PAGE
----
“Either run the day or the day runs you.”
– Jim Rohn
That’s true for everyone, a child or an adult. Time management is a life skill that offers multiple benefits, and it is better when learned early in life. It not only helps finish the task at hand but also reduces last moment stress. Children tend to have a lot on their plate, may it be school, sports, extracurricular activities, or playtime. Each part of their life is vital in their development. Dividing their activities and providing a balance to their schedule helps them to learn time management.
Although they may seem too young to understand the concept of time management, there are ways to help them learn and incorporate it into their routine. If you are wondering how to, read this post for tips on teaching time management for kids.
Importance Of Time Management
Time management is a skill, when learned, teaches discipline and responsibility. Some other benefits for children include the following.
- Teaches them to divide the time as per the tasks
- Helps prioritize tasks
- Improves their analytical skills
- Enables them to complete multiple tasks in a short period
- Reduces work stress
25 Tips To Teach Time Management For Kids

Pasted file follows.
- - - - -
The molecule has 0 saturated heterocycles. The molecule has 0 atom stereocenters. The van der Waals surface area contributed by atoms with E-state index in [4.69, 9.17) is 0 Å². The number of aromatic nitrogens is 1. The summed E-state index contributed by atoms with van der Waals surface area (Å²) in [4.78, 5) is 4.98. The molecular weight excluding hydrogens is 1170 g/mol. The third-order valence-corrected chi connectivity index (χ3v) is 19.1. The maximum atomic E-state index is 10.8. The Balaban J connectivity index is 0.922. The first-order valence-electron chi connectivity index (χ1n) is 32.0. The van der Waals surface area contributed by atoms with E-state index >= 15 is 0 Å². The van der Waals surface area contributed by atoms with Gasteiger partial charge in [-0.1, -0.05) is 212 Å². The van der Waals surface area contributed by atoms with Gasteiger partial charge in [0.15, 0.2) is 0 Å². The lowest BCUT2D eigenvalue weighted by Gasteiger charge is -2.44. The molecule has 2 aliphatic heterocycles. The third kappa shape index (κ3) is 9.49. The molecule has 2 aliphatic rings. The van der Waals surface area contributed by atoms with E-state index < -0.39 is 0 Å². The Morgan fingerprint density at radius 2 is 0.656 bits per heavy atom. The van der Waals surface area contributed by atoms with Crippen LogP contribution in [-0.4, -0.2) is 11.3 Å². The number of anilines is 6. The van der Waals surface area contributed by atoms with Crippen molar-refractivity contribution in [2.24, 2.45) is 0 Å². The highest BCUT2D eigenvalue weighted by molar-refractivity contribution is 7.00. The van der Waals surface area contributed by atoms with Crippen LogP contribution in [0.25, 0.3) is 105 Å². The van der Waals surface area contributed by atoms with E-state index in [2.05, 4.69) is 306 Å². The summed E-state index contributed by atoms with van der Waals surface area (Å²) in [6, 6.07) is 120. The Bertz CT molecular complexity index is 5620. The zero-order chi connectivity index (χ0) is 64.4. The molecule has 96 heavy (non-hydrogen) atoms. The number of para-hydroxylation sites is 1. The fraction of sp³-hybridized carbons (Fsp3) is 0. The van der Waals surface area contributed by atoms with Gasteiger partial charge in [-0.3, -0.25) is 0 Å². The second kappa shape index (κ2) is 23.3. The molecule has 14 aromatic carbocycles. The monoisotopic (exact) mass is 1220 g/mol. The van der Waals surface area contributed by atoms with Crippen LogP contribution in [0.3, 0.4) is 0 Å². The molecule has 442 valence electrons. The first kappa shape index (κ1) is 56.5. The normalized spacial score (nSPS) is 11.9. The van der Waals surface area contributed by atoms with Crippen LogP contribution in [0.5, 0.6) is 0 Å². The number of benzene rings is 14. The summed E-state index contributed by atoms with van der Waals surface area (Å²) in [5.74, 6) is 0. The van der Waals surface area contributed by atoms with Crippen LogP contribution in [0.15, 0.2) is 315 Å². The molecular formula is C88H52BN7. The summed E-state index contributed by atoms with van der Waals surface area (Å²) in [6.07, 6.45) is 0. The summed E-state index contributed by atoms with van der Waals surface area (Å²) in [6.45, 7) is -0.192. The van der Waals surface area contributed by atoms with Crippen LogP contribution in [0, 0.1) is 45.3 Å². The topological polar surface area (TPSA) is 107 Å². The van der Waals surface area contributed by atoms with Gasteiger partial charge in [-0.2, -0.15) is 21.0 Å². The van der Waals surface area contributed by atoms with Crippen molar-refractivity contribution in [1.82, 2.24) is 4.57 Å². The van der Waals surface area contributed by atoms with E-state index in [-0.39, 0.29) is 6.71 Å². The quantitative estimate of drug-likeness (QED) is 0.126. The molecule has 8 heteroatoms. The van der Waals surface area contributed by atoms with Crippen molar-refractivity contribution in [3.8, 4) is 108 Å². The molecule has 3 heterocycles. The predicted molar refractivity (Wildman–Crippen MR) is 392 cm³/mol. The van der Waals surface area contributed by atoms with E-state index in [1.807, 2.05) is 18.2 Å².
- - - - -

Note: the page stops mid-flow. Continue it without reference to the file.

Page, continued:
Organization and prioritization are essential for learning time management. Though these qualities are a bit difficult for children to learn, a constant practice could help them. Here are some tips for teaching time management to kids. Try them all, and find out the ones that suit the most.
1. Talk about changing seasons
The first step in inculcating time management among children is to teach them what time is. It could be difficult to interpret time. Hence, the best way to teach them is to show a visual progression of time.
Explain to them about seasons and how the surroundings are affected during the change. You can ask them to observe and note down the growing phases of a tree or show the pictures. It will help them understand how time passes and how every season is important.
2. Teach them to estimate time
Planning a schedule requires action analysis, and one of the easiest ways to do this is to prepare a reflection schedule. Let your child practice their timetable for a day. Contribute 15 minutes at the end of each day to analyze the day’s activities. You can compare the time, work progress, and the result. Reflect any changes into the next day’s schedule and help your child improve their estimation capabilities.
3. Help them create a schedule
Observe how your child spends most of their time. Analyze how they are utilizing their day or wasting their valuable time playing video games or watching TV. Based on your observation, ask them to make a schedule by reserving time for studying, playing, outing, and other activities. Once a routine is set, they would follow it daily and make it a habit.